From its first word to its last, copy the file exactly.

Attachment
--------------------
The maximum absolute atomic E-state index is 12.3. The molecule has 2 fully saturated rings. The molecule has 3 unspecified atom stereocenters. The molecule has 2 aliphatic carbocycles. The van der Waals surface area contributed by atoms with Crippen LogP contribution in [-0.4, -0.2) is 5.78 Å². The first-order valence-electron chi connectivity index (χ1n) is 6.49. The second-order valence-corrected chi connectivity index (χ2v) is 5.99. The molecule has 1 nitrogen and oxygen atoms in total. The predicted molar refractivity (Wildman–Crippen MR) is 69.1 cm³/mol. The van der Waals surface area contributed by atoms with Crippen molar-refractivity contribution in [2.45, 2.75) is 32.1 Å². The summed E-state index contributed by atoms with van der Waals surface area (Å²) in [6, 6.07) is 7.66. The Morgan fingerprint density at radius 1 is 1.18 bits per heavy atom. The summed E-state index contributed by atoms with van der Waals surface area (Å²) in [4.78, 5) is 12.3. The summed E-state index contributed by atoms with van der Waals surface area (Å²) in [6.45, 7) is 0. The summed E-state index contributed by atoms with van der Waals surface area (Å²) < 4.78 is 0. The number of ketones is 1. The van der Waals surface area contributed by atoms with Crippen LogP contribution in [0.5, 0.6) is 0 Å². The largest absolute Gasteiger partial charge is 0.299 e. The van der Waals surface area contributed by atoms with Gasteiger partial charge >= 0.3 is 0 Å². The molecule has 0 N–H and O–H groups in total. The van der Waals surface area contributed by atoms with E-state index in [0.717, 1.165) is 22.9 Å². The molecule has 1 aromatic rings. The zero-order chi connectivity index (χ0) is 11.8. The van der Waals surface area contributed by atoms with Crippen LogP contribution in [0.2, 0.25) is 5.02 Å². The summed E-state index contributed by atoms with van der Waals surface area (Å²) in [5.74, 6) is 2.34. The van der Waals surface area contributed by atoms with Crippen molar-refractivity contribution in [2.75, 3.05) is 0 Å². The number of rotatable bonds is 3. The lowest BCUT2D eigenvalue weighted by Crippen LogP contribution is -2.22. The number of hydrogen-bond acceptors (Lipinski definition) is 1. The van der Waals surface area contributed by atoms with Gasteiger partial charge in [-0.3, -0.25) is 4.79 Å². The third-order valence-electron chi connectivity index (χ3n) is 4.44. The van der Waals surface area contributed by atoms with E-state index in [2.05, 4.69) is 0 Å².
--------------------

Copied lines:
The maximum absolute atomic E-state index is 12.3. The molecule has 2 fully saturated rings. The molecule has 3 unspecified atom stereocenters. The molecule has 2 aliphatic carbocycles. The van der Waals surface area contributed by atoms with Crippen LogP contribution in [-0.4, -0.2) is 5.78 Å². The first-order valence-electron chi connectivity index (χ1n) is 6.49. The second-order valence-corrected chi connectivity index (χ2v) is 5.99. The molecule has 1 nitrogen and oxygen atoms in total. The predicted molar refractivity (Wildman–Crippen MR) is 69.1 cm³/mol. The van der Waals surface area contributed by atoms with Crippen molar-refractivity contribution in [2.45, 2.75) is 32.1 Å². The summed E-state index contributed by atoms with van der Waals surface area (Å²) in [6, 6.07) is 7.66. The Morgan fingerprint density at radius 1 is 1.18 bits per heavy atom. The summed E-state index contributed by atoms with van der Waals surface area (Å²) in [4.78, 5) is 12.3. The summed E-state index contributed by atoms with van der Waals surface area (Å²) in [6.45, 7) is 0. The summed E-state index contributed by atoms with van der Waals surface area (Å²) < 4.78 is 0. The number of ketones is 1. The van der Waals surface area contributed by atoms with Crippen LogP contribution in [0.5, 0.6) is 0 Å². The largest absolute Gasteiger partial charge is 0.299 e. The van der Waals surface area contributed by atoms with Gasteiger partial charge >= 0.3 is 0 Å². The molecule has 0 N–H and O–H groups in total. The van der Waals surface area contributed by atoms with E-state index in [0.717, 1.165) is 22.9 Å². The molecule has 1 aromatic rings. The zero-order chi connectivity index (χ0) is 11.8. The van der Waals surface area contributed by atoms with Crippen LogP contribution in [0.2, 0.25) is 5.02 Å². The summed E-state index contributed by atoms with van der Waals surface area (Å²) in [5.74, 6) is 2.34. The van der Waals surface area contributed by atoms with Crippen molar-refractivity contribution in [2.75, 3.05) is 0 Å². The number of rotatable bonds is 3. The lowest BCUT2D eigenvalue weighted by Crippen LogP contribution is -2.22. The number of hydrogen-bond acceptors (Lipinski definition) is 1. The van der Waals surface area contributed by atoms with Gasteiger partial charge in [-0.3, -0.25) is 4.79 Å². The third-order valence-electron chi connectivity index (χ3n) is 4.44. The van der Waals surface area contributed by atoms with E-state index in [2.05, 4.69) is 0 Å².